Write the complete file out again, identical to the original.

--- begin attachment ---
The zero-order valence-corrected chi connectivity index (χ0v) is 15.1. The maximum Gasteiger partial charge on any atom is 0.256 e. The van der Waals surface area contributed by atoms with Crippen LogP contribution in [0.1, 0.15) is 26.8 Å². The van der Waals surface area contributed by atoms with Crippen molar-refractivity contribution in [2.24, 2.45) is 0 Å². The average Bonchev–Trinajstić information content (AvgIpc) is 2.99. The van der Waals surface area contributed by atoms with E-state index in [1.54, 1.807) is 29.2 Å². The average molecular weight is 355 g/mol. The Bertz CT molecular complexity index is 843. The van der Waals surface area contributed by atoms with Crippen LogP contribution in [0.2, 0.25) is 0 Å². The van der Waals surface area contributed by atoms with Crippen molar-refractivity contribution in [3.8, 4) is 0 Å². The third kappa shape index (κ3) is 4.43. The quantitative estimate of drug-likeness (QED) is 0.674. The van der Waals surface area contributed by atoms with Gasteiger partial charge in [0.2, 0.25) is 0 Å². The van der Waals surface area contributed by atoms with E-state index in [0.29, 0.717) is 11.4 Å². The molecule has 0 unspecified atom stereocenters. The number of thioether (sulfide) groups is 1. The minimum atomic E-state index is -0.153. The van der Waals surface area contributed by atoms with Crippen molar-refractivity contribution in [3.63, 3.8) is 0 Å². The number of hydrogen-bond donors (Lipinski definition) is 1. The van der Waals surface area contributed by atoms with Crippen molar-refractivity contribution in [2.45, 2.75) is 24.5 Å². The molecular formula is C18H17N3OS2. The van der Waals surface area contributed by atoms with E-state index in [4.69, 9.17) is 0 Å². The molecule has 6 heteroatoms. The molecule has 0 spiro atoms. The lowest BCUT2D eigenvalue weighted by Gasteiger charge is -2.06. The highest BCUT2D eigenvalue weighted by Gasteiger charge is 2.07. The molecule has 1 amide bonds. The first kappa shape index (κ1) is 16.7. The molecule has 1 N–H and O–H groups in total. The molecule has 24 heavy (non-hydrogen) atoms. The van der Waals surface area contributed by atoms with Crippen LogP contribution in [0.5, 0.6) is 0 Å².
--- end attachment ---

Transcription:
The zero-order valence-corrected chi connectivity index (χ0v) is 15.1. The maximum Gasteiger partial charge on any atom is 0.256 e. The van der Waals surface area contributed by atoms with Crippen LogP contribution in [0.1, 0.15) is 26.8 Å². The van der Waals surface area contributed by atoms with Crippen molar-refractivity contribution in [2.24, 2.45) is 0 Å². The average Bonchev–Trinajstić information content (AvgIpc) is 2.99. The van der Waals surface area contributed by atoms with E-state index in [1.54, 1.807) is 29.2 Å². The average molecular weight is 355 g/mol. The Bertz CT molecular complexity index is 843. The van der Waals surface area contributed by atoms with Crippen LogP contribution in [0.2, 0.25) is 0 Å². The van der Waals surface area contributed by atoms with Crippen molar-refractivity contribution in [3.8, 4) is 0 Å². The third kappa shape index (κ3) is 4.43. The quantitative estimate of drug-likeness (QED) is 0.674. The van der Waals surface area contributed by atoms with Gasteiger partial charge in [0.2, 0.25) is 0 Å². The van der Waals surface area contributed by atoms with E-state index in [0.29, 0.717) is 11.4 Å². The molecule has 0 unspecified atom stereocenters. The number of thioether (sulfide) groups is 1. The minimum atomic E-state index is -0.153. The van der Waals surface area contributed by atoms with Crippen molar-refractivity contribution in [3.63, 3.8) is 0 Å². The number of hydrogen-bond donors (Lipinski definition) is 1. The van der Waals surface area contributed by atoms with Crippen molar-refractivity contribution in [2.45, 2.75) is 24.5 Å². The molecular formula is C18H17N3OS2. The van der Waals surface area contributed by atoms with E-state index in [4.69, 9.17) is 0 Å². The molecule has 6 heteroatoms. The molecule has 0 spiro atoms. The lowest BCUT2D eigenvalue weighted by Gasteiger charge is -2.06. The highest BCUT2D eigenvalue weighted by Gasteiger charge is 2.07. The molecule has 1 amide bonds. The first kappa shape index (κ1) is 16.7. The molecule has 1 N–H and O–H groups in total. The molecule has 24 heavy (non-hydrogen) atoms. The van der Waals surface area contributed by atoms with Crippen LogP contribution in [0.5, 0.6) is 0 Å².